NHL Playoffs Roundup: Penguins Look Like Superior Team in Series vs. Capitals

Adrian Dater@@adaterNHL National ColumnistMay 1, 2016

Pittsburgh Penguins left wing Carl Hagelin (62) celebrates his goal against the Washington Capitals with teammates during the second period of Game 2 in an NHL hockey Stanley Cup Eastern Conference semifinals Saturday, April 30, 2016 in Washington. (AP Photo/Pablo Martinez Monsivais)
Pablo Martinez Monsivais/Associated Press

Take away a couple of soft goals allowed by Matt Murray in Game 1, and the Pittsburgh Penguins would probably be heading home with a 2-0 lead in their Eastern Conference semifinal series with the Washington Capitals.

And if Mike Richards had been able to shoot into an open net with six minutes left in the third period of Game 2 on Saturday night, the Caps would likely be heading to Consol Energy Center with a two-game lead over the Pens. It could be either way right now. Instead, it's 1-1 after Pittsburgh's 2-1 win at Verizon Center.

Pablo Martinez Monsivais/Associated Press

But the series doesn't feel even. It feels like it's Pittsburgh's to lose after two games in which they largely dominated play. The disparity was much wider in Game 2 than it was in Game 1.

Washington had better find a way to get more scoring chances on Murray and the suddenly stifling Penguins defense, or this might be a short series. Maybe that's a bit unfair; Washington did outplay Pittsburgh for most of the third period, outshooting the Penguins 14-7, and had a glorious chance to take the lead when Jason Chimera set up Richards alone in front. Richards, though, missed wide left.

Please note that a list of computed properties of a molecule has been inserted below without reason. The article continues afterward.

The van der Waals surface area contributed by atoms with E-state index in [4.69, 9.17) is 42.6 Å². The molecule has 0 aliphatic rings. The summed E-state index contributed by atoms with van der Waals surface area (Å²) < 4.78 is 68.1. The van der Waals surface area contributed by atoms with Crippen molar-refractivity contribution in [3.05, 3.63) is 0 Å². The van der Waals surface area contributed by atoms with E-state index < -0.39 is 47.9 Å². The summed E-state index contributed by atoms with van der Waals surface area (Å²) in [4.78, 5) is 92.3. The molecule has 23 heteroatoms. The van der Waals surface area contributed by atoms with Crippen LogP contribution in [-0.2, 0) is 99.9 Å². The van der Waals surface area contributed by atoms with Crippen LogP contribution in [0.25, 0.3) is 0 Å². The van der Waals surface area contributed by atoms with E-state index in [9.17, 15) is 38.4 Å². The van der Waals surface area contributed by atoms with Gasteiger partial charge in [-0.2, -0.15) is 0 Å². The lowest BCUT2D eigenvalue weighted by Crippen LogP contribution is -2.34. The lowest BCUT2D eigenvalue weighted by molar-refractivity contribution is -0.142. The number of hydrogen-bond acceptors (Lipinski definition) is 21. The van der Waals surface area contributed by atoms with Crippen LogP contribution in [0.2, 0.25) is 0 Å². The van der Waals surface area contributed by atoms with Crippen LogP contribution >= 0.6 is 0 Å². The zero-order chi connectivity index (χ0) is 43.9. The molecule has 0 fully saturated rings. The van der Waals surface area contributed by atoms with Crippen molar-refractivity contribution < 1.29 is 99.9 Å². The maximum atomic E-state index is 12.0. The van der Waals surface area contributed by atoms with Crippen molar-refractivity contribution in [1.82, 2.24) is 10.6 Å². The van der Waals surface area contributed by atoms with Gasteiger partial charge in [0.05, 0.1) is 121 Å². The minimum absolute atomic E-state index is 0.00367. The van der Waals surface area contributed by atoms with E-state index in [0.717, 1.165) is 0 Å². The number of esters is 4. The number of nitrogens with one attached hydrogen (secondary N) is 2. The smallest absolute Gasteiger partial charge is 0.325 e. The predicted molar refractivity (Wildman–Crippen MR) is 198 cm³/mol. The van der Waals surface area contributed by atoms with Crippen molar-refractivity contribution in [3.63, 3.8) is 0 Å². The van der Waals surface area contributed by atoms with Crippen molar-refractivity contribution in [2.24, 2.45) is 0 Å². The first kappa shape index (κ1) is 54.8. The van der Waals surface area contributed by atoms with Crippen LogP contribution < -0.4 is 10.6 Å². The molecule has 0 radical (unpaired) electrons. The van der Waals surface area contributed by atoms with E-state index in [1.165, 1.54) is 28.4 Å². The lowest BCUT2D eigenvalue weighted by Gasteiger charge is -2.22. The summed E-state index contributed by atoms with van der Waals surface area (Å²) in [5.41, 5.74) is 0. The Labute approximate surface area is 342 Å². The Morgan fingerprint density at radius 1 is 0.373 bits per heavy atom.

But Pittsburgh was so dominant with its puck possession in the first two periods that Caps fans gave Alex Ovechkin a Bronx cheer when he managed to get a token shot on net late in the second. Pittsburgh outshot Washington 28-10 in the first 40 minutes but had only a 1-0 lead thanks to the great goaltending of Braden Holtby.

Washington tied it at the 4:08 mark on Marcus Johansson's tap-in and had some other chances after that—most especially Richards'. But with 4:28 left, Evgeni Malkin finished a great shift when, after lifting the stick of Ovechkin to steal the puck and keep it in the Caps zone, he threw a pass in front of the net that former Cap Eric Fehr redirected past Holtby.

Fehr outmuscled Washington defenseman and former Pen Brooks Orpik to get to the puck first, capping a bad night for Orpik that will likely include him being suspended for at least Game 3.

Orpik, no stranger to controversial hits in his days with Pittsburgh, leveled Pens defenseman Olli Maatta in the first period with an elbow to the head that resulted in a two-minute minor. According to NBC analyst Mike Milbury, there will be "no justice" if Orpik isn't suspended.

It can't be proved empirically, but the NHL is much more likely to suspend a player when the victim is injured, and that was the case with Maatta. He did not return to the game, looking groggy after the hit, and his status for Game 3 is up in the air.

How many games should Orpik get? One playoff game equals three regular-season games in my book, so I'll say Orpik gets two games. Orpik clearly hit him late, after the puck left Maatta's stick and made principal contact with the head. Yeah, Maatta had his head down slightly, and this is hockey, not tiddlywinks. But it's a hit worthy of supplemental discipline, for sure.